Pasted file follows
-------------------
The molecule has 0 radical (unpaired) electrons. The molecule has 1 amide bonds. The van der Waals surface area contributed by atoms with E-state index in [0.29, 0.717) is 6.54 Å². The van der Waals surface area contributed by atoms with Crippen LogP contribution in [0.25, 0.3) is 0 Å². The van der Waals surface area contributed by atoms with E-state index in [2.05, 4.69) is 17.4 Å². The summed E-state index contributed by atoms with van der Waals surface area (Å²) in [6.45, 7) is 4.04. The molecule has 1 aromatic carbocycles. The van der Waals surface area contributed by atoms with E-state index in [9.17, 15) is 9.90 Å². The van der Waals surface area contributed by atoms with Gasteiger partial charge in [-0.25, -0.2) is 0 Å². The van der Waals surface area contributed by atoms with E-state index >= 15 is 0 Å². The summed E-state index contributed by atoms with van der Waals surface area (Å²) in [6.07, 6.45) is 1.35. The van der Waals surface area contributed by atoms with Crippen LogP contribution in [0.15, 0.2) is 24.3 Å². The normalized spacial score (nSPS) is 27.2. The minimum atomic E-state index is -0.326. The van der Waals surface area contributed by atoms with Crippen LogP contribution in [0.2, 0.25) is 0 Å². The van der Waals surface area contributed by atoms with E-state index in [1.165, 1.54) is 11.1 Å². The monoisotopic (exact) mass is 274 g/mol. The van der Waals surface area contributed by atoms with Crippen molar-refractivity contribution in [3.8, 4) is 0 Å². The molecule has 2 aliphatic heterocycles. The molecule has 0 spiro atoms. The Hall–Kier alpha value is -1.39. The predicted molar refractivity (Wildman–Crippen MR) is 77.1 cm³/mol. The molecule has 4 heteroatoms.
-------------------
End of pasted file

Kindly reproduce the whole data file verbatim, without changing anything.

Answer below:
The molecule has 0 radical (unpaired) electrons. The molecule has 1 amide bonds. The van der Waals surface area contributed by atoms with E-state index in [0.29, 0.717) is 6.54 Å². The van der Waals surface area contributed by atoms with Crippen LogP contribution in [0.25, 0.3) is 0 Å². The van der Waals surface area contributed by atoms with E-state index in [2.05, 4.69) is 17.4 Å². The summed E-state index contributed by atoms with van der Waals surface area (Å²) in [6.45, 7) is 4.04. The molecule has 1 aromatic carbocycles. The van der Waals surface area contributed by atoms with E-state index in [9.17, 15) is 9.90 Å². The van der Waals surface area contributed by atoms with Gasteiger partial charge in [-0.25, -0.2) is 0 Å². The van der Waals surface area contributed by atoms with E-state index >= 15 is 0 Å². The summed E-state index contributed by atoms with van der Waals surface area (Å²) in [6.07, 6.45) is 1.35. The van der Waals surface area contributed by atoms with Crippen LogP contribution in [0.15, 0.2) is 24.3 Å². The normalized spacial score (nSPS) is 27.2. The minimum atomic E-state index is -0.326. The van der Waals surface area contributed by atoms with Crippen LogP contribution in [0.2, 0.25) is 0 Å². The van der Waals surface area contributed by atoms with E-state index in [1.165, 1.54) is 11.1 Å². The monoisotopic (exact) mass is 274 g/mol. The van der Waals surface area contributed by atoms with Crippen molar-refractivity contribution in [3.8, 4) is 0 Å². The molecule has 2 aliphatic heterocycles. The molecule has 0 spiro atoms. The Hall–Kier alpha value is -1.39. The predicted molar refractivity (Wildman–Crippen MR) is 77.1 cm³/mol. The molecule has 4 heteroatoms.